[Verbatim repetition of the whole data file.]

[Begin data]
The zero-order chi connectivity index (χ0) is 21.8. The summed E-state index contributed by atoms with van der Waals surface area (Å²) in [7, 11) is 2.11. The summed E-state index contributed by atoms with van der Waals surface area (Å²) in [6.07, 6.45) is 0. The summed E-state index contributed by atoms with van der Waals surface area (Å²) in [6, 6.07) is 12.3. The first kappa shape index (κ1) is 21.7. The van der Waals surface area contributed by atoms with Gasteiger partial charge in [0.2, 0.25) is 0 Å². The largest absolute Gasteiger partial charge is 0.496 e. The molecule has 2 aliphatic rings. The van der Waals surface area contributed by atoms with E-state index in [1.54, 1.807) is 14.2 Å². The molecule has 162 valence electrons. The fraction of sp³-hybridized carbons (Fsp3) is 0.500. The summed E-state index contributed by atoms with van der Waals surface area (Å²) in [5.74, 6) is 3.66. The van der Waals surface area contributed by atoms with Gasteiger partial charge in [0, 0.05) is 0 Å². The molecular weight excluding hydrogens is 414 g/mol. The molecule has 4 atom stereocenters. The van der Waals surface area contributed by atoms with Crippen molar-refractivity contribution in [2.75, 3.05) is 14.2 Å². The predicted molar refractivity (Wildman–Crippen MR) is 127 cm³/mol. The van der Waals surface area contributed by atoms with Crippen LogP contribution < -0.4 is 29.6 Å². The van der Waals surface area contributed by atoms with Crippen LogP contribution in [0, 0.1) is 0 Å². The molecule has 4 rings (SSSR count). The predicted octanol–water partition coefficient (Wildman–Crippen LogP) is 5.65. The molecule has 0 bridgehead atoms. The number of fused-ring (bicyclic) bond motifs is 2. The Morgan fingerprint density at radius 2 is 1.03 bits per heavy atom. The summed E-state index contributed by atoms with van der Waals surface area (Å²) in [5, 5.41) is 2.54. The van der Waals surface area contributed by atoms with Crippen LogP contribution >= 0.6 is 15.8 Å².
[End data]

The zero-order chi connectivity index (χ0) is 21.8. The summed E-state index contributed by atoms with van der Waals surface area (Å²) in [7, 11) is 2.11. The summed E-state index contributed by atoms with van der Waals surface area (Å²) in [6.07, 6.45) is 0. The summed E-state index contributed by atoms with van der Waals surface area (Å²) in [6, 6.07) is 12.3. The first kappa shape index (κ1) is 21.7. The van der Waals surface area contributed by atoms with Gasteiger partial charge in [0.2, 0.25) is 0 Å². The largest absolute Gasteiger partial charge is 0.496 e. The molecule has 2 aliphatic rings. The van der Waals surface area contributed by atoms with E-state index in [1.54, 1.807) is 14.2 Å². The molecule has 162 valence electrons. The fraction of sp³-hybridized carbons (Fsp3) is 0.500. The summed E-state index contributed by atoms with van der Waals surface area (Å²) in [5.74, 6) is 3.66. The van der Waals surface area contributed by atoms with Gasteiger partial charge in [0, 0.05) is 0 Å². The molecular weight excluding hydrogens is 414 g/mol. The molecule has 4 atom stereocenters. The van der Waals surface area contributed by atoms with Crippen molar-refractivity contribution in [2.75, 3.05) is 14.2 Å². The predicted molar refractivity (Wildman–Crippen MR) is 127 cm³/mol. The van der Waals surface area contributed by atoms with Crippen LogP contribution < -0.4 is 29.6 Å². The van der Waals surface area contributed by atoms with Crippen LogP contribution in [0, 0.1) is 0 Å². The molecule has 4 rings (SSSR count). The predicted octanol–water partition coefficient (Wildman–Crippen LogP) is 5.65. The molecule has 0 bridgehead atoms. The number of fused-ring (bicyclic) bond motifs is 2. The Morgan fingerprint density at radius 2 is 1.03 bits per heavy atom. The summed E-state index contributed by atoms with van der Waals surface area (Å²) in [5, 5.41) is 2.54. The van der Waals surface area contributed by atoms with Crippen LogP contribution >= 0.6 is 15.8 Å².